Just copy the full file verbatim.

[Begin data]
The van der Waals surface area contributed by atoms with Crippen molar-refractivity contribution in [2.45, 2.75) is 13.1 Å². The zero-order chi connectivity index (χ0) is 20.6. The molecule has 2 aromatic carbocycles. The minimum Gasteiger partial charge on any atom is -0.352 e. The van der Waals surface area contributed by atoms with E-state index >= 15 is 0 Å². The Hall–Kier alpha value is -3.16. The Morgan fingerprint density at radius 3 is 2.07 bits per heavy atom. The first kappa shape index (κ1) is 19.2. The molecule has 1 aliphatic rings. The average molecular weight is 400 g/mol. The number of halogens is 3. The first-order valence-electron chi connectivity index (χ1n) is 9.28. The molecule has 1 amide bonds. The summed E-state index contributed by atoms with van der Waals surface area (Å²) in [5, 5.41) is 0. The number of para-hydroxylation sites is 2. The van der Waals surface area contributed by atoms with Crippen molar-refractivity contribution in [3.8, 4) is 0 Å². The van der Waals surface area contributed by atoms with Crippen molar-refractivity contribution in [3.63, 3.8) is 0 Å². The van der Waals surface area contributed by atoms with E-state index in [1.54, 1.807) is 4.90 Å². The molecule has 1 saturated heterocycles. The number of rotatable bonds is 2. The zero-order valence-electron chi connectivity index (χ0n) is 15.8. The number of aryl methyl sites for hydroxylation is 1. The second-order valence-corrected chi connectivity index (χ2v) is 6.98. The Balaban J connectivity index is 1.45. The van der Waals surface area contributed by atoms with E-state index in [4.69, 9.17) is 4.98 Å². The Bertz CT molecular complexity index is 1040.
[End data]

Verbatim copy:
The van der Waals surface area contributed by atoms with Crippen molar-refractivity contribution in [2.45, 2.75) is 13.1 Å². The zero-order chi connectivity index (χ0) is 20.6. The molecule has 2 aromatic carbocycles. The minimum Gasteiger partial charge on any atom is -0.352 e. The van der Waals surface area contributed by atoms with E-state index >= 15 is 0 Å². The Hall–Kier alpha value is -3.16. The Morgan fingerprint density at radius 3 is 2.07 bits per heavy atom. The first kappa shape index (κ1) is 19.2. The molecule has 1 aliphatic rings. The average molecular weight is 400 g/mol. The number of halogens is 3. The first-order valence-electron chi connectivity index (χ1n) is 9.28. The molecule has 1 amide bonds. The summed E-state index contributed by atoms with van der Waals surface area (Å²) in [5, 5.41) is 0. The number of para-hydroxylation sites is 2. The van der Waals surface area contributed by atoms with Crippen molar-refractivity contribution in [3.8, 4) is 0 Å². The van der Waals surface area contributed by atoms with Crippen molar-refractivity contribution in [3.63, 3.8) is 0 Å². The van der Waals surface area contributed by atoms with E-state index in [1.54, 1.807) is 4.90 Å². The molecule has 1 saturated heterocycles. The number of rotatable bonds is 2. The zero-order valence-electron chi connectivity index (χ0n) is 15.8. The number of aryl methyl sites for hydroxylation is 1. The second-order valence-corrected chi connectivity index (χ2v) is 6.98. The Balaban J connectivity index is 1.45. The van der Waals surface area contributed by atoms with E-state index in [4.69, 9.17) is 4.98 Å². The Bertz CT molecular complexity index is 1040.